Sorry to hear about the issues you’re having. You’ll want to make sure that you have a “Z” visa for when you start working at a school. You can enter China on a Tourist Visa and then once you have the job, the school can help you apply for a Z visa. If you don’t have a Z visa, then techinically it’s illegal for you to work, plus, you’ll have to make border runs when your tourist visa runs out – not ideal.

    Here’s a list of Shane Schools in China:

    You could also fly into Hong Kong and go to China by land?

    I hope you guys figure everything out 🙂

    Good luck.

  25. I can tell you that we had an 18 year old teaching at our School and I know of a 55 year old teaching as well 🙂

    So, as long as you’re 18 I suppose you can get a job. However, if you have a university degree or a TESOL, you’ll have more job opportunities.

    Hope this helps.

  26. Thanks a lot guys, exactly the same as Thailand – you’re either on a tourist visa and doing visa runs, or you’re on a work permit through the school ..

    Thanks for the link to the Shane schools.

    Have a good weekend!

  27. How hard is it having light brown skin / black American female to get a teaching job in china? What part of china is better for me to work an be accepted

  28. Hello!

    I am currently looking for an ESL teaching job in China, and I want to ask is it a huge problem to find an ESL job there if you are a non-native speaker? I have a bachelor degree, TESOL certificate and 2 years of teaching experience in Russian public school. Also my IELTS score is pretty high. However I am not sure should I send a CV to schools who want “native speaker from US, UK, Australia etc.”?

    Thanks in advance

  29. Glad to help Dean. We definitely recommend acquiring the legal working visa 🙂

    Good luck.

  30. Hi Katya,

    Basically, what it boils down to is how good your pronunciation is and (unfortunately) that you are white skinned. We have friends from Poland who are teaching English, and also know of people from Colombia. So, if you have all of the credentials you say you do, I’m sure you would find a job.

    Good luck!

  31. Hello!

    Unfortunately, Chinese people are very weird about who they want teaching English to their kids. For some reason, they think that you have to have white skin in order to speak the language properly! They don’t even want other Asian people teaching them (even if that Asian person grew up in America!) However, having said that, I can tell you that in Shanghai there are some African American teachers and I’m assuming there are in many of the other larger cities in China. Also, we had a teacher from Colombia at our school, he obviously had darker skin as well 🙂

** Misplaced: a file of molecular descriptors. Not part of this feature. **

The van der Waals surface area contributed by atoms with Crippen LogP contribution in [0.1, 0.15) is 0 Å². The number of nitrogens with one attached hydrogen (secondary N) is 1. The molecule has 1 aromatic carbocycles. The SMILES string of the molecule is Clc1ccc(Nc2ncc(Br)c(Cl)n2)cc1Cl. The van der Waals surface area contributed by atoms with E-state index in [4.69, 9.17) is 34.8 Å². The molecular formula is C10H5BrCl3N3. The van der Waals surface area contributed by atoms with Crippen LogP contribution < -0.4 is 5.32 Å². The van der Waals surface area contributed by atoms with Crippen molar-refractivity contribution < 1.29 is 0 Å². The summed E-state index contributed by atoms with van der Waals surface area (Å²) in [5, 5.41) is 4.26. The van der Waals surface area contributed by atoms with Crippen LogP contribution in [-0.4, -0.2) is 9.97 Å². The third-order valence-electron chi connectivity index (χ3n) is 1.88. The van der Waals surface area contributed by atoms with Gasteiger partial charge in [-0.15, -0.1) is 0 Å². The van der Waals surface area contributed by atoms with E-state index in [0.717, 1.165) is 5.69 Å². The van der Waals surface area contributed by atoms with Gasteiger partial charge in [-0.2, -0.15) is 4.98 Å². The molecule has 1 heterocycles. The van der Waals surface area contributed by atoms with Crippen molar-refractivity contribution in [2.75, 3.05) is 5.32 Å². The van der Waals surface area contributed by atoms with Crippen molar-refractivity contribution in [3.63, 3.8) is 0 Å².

I’m sure you will find something! Good luck to you.

  32. Howdy,

    So, you’re telling me all I need to teach English in China is to be a native English speaker and a pale friendly face? I reckon I’m over qualified! Haha! But on a serious note, I am heavily contemplating moving to mainland China come around November or December when I’ve finished up on the farm. I should have about ~5 grand saved up. Reckon that would be enough to get my passport, shots, plane ticket and sustain myself for at most a month until I’ve found myself a teaching job? I know I could just go look that up, but, thought I might ask anyway since I’m typing all this up. Also, I don’t know if you’d know or not, but around where you’re at, what’s the average mood towards cannabis? Iaak BC who would better know rhan someone whom lives there?! I know its a class 4 drug (well, if I remember correctly) but I also know ya can get away with quite a bit in China if ya keep it on the down low and don’t go around waving the stuff in folks’ faces. Not admitting I smoke myself or anything, just curious.

  33. Hi goats
    Thank you for your response on another page.
    I was just wondering would it be possible to get a teaching job with children in tow. They will be 15.12 and 8. I looked into voluntary work previously where some allow children but it works out expensive you also have to pay to volunteer. I want to travel with the children and educated them as I do so. This is something I have been looking at for a good few years at first I thought I would need to wait till they are 18 but the kore research I have done the more I think we should do this as soon as possible as a family I think the experiences would be invaluable. Living in England doing the 9-5 living like robots day in day out is depressing and not for me. I look at everyone around me stuck in this mainstream system thinking this isn’t life. I want out , I want to see the would experience cultures and live life. Just planning ways to make this possible. Many thanks Natasha